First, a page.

Critical Condition

Answering “The Abortion Question”

Michelle Andrews’s essay “The Abortion Question,” which appeared in the New York Times on Thursday, is one of the latest in a long line of attempts to downplay pro-life concerns about health-care reform.  To their credit, supporters of Obama-care are wise to engage pro-lifers. Regardless of their views on sanctity of life issues, many Americans do not want their tax dollars subsidizing abortion.  As such, mandated abortion coverage has the ability to jeopardize health-care reform by driving a wedge between moderate voters and President Obama’s liberal base.

Andrews’s essay, like most of the others, misses the mark. Granted, some of the language concerning abortion in the proposed legislation sounds ambiguous.  However, a greater federal role in health insurance — through providing insurance directly, or requiring insurance purchases through a national health-insurance exchange –  will make it easier for abortion coverage to be federally mandated in health-insurance policies.  What is especially troubling is that there is a strong chance decisions about insurance mandates will be made not by elected officials, but instead by appointees such as the HHS secretary or some kind of independent council. Furthermore, if abortion is a federally mandated health benefit, that could potentially nullify some state pro-life laws.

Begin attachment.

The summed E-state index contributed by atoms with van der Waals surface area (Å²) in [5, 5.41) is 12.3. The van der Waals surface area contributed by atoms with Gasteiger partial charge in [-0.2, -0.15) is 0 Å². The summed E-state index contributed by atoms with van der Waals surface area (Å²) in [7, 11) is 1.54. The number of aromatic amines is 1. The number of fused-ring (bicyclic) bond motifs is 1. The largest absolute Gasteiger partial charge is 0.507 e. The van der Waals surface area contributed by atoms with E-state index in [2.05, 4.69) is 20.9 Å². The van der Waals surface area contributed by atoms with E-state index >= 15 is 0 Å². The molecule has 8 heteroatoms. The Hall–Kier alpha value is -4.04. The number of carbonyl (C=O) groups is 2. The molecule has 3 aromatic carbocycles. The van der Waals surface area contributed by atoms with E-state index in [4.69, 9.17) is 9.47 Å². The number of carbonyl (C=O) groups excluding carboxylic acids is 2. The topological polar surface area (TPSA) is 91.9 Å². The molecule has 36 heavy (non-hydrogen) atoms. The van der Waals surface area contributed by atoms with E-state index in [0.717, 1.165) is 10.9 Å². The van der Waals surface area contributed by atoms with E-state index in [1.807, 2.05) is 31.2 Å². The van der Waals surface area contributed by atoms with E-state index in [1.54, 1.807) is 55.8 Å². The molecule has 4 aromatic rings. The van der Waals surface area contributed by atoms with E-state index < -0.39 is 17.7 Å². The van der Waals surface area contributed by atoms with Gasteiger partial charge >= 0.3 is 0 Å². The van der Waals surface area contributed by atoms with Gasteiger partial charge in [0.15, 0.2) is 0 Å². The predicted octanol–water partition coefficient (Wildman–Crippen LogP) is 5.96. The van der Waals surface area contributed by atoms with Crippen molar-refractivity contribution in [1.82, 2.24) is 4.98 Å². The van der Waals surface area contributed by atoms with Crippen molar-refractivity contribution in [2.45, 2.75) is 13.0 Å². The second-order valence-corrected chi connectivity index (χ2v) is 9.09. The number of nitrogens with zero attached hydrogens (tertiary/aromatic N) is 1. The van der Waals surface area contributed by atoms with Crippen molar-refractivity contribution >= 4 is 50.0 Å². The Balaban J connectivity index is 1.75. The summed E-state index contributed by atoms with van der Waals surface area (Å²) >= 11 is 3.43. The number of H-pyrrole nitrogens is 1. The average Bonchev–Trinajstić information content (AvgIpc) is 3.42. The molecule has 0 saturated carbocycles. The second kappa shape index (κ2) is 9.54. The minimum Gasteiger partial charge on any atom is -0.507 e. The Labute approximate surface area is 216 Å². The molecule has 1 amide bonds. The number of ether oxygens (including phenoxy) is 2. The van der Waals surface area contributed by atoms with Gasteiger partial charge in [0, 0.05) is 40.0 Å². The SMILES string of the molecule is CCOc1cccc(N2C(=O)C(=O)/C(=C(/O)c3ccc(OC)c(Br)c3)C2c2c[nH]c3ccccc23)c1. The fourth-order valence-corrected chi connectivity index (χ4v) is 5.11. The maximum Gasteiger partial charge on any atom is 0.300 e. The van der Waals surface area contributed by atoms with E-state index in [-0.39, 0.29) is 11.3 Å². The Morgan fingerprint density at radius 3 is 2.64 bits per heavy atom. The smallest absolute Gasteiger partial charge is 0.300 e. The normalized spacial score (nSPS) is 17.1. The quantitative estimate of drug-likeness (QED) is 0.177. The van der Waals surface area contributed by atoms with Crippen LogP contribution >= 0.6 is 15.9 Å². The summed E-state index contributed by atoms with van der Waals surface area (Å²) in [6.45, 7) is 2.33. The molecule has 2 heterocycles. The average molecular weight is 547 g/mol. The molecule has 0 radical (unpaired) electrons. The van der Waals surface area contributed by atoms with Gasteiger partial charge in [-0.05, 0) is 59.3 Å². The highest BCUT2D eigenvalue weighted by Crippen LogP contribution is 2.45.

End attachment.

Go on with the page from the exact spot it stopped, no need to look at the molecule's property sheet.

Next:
Also, what Andrews and others consistently fail to realize is that President Obama is vulnerable on the abortion issue. When running for president, Barack Obama realized his position on abortion was a political liability. As such, he shifted his rhetoric to appeal to moderate voters — often speaking about reducing the need for abortion. However, as president he has instead pursued policies of subsidizing abortion at home and abroad through repealing both the Mexico City Policy and the Dornan Amendment.  Now these are both relatively obscure policy decisions. However, subsidizing abortion in a high-profile, high-visibility policy initiative like health-care reform may well prove to be politically costly. As always, pro-lifers would do well to keep up the fight.

Michael J. New is a visiting assistant professor of social research and political science at the Catholic University of America and an associate scholar at the Charlotte Lozier Institute in Washington, D.C.